Subject: I have found a DVD that I think you would enjoy
|Young Sherlock Holmes|
Actors: Nicholas Rowe, Alan Cox, Sophie Ward, Anthony Higgins, Susan Fleetwood
Genres: Action & Adventure, Mystery & Suspense
VICTORIAN LONDON SCHOOLBOYS HOLMES AND WATSON FORM THEIR HABITS IN PURSUIT OF A DEADLY PAGAN CULT.
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Reviewed on 2/19/2014...
Possible SPOILERS below.
For true Holmes fans, this is a waste of time. If you don't know much about Sherlock Holmes, you might find it enjoyable in a "TV movie" sort of way. It's in no way exceptional.
The lead actor, while a good physical match for a young Holmes, is fairly wooden in his delivery of lines, and has none of the charisma that one would expect from the legendary character. "Watson" is a decent enough actor, but the role he was given in this film is laughable and has more to do with Nigel Bruce Watson's befuddled incompetence than with canon. You will be left wondering how such a timid and seemingly useless young man could ever find the courage to tag along after Sherlock on the wild adventures they get up to.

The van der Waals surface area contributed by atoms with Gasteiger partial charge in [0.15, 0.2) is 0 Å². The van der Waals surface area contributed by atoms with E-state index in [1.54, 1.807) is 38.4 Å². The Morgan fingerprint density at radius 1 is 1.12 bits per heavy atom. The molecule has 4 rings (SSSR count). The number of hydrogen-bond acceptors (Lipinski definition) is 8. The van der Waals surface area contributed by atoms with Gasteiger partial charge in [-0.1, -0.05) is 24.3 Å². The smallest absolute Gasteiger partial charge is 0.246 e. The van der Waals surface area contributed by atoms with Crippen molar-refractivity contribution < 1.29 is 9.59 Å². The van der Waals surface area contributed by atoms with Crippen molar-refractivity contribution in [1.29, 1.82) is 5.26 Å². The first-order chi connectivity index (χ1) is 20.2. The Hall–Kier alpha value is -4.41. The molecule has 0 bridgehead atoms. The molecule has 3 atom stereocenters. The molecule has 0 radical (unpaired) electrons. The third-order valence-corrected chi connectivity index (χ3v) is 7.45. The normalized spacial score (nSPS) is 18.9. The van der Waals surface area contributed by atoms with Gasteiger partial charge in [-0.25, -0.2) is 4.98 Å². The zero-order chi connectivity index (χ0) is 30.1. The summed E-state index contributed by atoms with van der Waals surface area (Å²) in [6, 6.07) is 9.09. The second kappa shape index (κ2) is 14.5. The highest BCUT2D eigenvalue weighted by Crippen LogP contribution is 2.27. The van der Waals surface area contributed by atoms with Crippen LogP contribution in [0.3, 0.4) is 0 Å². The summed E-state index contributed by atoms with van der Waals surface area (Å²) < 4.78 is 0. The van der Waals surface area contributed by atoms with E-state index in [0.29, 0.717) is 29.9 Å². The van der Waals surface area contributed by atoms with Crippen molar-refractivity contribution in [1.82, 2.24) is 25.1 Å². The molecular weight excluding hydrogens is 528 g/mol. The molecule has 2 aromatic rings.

Another issue I had with it was the shoehorning in of an airheaded female love-interest/damsel-in-distress for Holmes, which, again, has nothing whatever to do with canon. It would have been more appropriate to have the girl be Watson's companion, but this particular Watson has absolutely no qualities to recommend him to her, naturally, despite being a bit of ladies' man in the original stories.
Character-development is ignored in favour of extended action sequences, which is so very disappointing, as this film had all the potential and the budget to be a beautiful character portrait of the young duo as they get to know each other and begin developing into the men they will be (I was fine with the timeline change, in theory, as it's a nice idea to have them meet as teenagers). Sadly, conscientiousness and precision are not prerequisites for making movies, as this film so clearly demonstrates. Even Holmes's big deduction sequence lacks power, as it is so poorly written, and I was truly let down by the lack of Mycroft, after his presence was hinted at. It would have been wonderful to see Sherlock relating to his older brother at that age.
It had its enjoyable moments, in the architectural beauty of the lads' school, the presence of a da Vinci flying machine, a scene with Holmes scraping away at his violin in the dorms, an eerie and charmingly surreal sequence in a cemetery, and a tantalising final scene after the credits. These weren't enough, however, to salvage this wreck of a film from its miserably useless writing.
This might as well be called Sherlock Holmes and The Temple of Doom, except that that would insult the names of two very good, if very different, characters. I think I will have to venture elsewhere on the internet to find an 'alternate universe' tale that could fulfil the promise that this one made to me and then reneged on.
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